And many of these patients in the European sites and the Canadian sites that we're going to have been intending that those physicians at that site for a very long time have extensive medical records, will be focused on their current status. And in the last six months, what's the pattern of their illness, and in that period, is there a three-month period where they have at least two attacks a month documented in medical record? That's the essential feature.

So, how long the screening takes depends on people's schedules, people take vacations, they work. They've got other things going on. They [indiscernible] start screening and might have to be a follow-up appointment next week or the week after or the week after that. So it varies.

Serge Belanger

Okay. Thanks for the clarification. You talked a little bit about the powering assumptions for APeX-1. Are those based on just historical HAE studies? And then I guess what dropout rates are you assuming for part 1 of the study.

Jon Stonehouse

So, I didn't catch the first part, you said something exceptions in APeX. I didn't get the first part of your question.

Serge Belanger

Oh, I was talking about the powering assumptions for APeX.

Jon Stonehouse

Oh, powering.

Serge Belanger

Yeah. Powering. Sorry. What they were based on. Was it historical HAE trials and what's dropout rate where you assuming for part 1?

Jon Stonehouse

Probably the simplest way to think about the powering assumption is to look at our experience in OPuS-2. So, we're building in a placebo response rate of 30% which is what we saw in OPuS-2. Maybe it will be less than that, maybe more than that. So, that's why we got some flexibility and an interim analysis. That's one of the reasons. So, with regard to attack rate, again, in OPuS-2 we have [indiscernible] study of attack rate of about 0.63, maybe will be higher than it, maybe will be lower than that when we actually get to see the data in APeX-1, that's another reason to have some flexibility.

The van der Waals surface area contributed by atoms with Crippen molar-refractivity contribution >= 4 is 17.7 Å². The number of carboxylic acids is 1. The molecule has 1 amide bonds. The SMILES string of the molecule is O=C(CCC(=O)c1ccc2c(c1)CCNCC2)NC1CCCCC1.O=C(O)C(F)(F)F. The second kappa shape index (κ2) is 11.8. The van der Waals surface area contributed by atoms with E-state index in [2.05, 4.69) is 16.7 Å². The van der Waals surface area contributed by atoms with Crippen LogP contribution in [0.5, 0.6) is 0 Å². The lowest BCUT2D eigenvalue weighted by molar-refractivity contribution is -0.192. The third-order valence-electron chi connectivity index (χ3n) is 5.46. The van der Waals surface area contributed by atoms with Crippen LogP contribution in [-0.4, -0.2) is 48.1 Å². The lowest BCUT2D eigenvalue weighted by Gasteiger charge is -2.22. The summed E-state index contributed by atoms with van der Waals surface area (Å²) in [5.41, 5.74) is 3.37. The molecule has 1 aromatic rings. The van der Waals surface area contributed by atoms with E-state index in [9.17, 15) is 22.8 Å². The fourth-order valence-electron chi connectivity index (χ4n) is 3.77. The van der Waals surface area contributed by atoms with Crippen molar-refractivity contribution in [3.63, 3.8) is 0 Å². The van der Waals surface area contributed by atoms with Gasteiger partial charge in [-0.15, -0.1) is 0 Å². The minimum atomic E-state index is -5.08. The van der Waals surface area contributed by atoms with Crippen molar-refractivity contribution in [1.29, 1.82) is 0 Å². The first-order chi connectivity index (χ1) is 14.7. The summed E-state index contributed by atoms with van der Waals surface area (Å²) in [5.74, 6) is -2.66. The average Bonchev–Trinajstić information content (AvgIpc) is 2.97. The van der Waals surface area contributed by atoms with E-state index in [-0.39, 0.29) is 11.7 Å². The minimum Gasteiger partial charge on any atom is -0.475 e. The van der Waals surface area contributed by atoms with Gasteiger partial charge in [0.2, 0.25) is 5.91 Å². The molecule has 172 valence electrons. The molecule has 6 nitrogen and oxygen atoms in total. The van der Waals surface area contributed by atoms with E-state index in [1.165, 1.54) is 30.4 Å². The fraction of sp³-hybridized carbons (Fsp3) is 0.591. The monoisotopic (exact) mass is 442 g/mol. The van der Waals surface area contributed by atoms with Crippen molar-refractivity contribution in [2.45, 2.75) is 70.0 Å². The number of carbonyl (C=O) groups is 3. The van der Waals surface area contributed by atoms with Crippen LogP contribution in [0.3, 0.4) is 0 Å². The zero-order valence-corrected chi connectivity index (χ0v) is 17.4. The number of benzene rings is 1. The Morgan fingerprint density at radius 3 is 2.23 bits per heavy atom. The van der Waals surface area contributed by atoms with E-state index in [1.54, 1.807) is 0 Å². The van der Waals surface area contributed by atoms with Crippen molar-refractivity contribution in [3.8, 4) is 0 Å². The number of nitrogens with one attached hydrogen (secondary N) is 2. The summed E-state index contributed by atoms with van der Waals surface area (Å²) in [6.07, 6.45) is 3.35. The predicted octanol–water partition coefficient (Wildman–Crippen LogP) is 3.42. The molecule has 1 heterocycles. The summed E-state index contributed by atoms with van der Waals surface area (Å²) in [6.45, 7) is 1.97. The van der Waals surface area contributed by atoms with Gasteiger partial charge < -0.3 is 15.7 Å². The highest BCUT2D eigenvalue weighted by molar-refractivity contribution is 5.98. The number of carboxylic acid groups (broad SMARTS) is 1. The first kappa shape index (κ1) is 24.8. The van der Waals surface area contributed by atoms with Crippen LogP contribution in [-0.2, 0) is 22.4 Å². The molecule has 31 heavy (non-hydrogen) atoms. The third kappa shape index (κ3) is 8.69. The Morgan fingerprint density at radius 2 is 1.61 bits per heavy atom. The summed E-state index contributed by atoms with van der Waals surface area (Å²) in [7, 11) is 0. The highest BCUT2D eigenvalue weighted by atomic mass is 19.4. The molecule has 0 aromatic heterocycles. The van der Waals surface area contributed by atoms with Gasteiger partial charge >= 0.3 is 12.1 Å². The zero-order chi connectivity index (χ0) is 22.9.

Serge Belanger

Okay. And then just one last question for Tom. The OpEx guidance has not changed since the start of the year. Just wanted to know how we can think about this 20 million delta that is still there?

Thomas Staab

And when you say that 20 million delta just to make sure that I understand that.

Serge Belanger

In the operating guidance that you've given. I think you said $78 million to $98 million for 2016.

Thomas Staab

Right. And so, when we gave that guidance, we obviously had clarity on our HAE program in regard to OPuS-2. And so, at the beginning of the year, I gave larger ranges and I choose not to adjust my ranges as we go throughout the year rather than to say that the range is either appropriate or if I have to revise it, then I'll revise it accordingly. But, I think, that as you look at our results, we've anticipated pretty well what's going on and continue to believe that those ranges are accurate. Is that sufficient answer to your question?

Serge Belanger

Yes. Thank you.

Operator

Thank you. Our next question is from Liisa Bayko with JMP. You may begin.

Liisa Bayko

Hi. Thanks for taking my questions. I just wanted to better understand the kind of decision points around expanding the first part of APeX-1 study. What criteria will you be looking for to increase that then?

Jon Stonehouse

So, the key for us is to get enough information to design a pivotal study. So, we'll look at the treatment effect size and the standard deviations, and is what we're seeing enough information to help design a pivotal study. So, I don't have specific numerical criteria written down right now, we're going to have to look at the data and evaluate it.

William Sheridan

But an example could be, let's say, that the placebo attack rate are much less than what we expected, right? Then, we can make adjustments based on that. We don't want to be caught by surprise on some things like that, that would cause us to not be able to have the flexibility to add more patients

Jon Stonehouse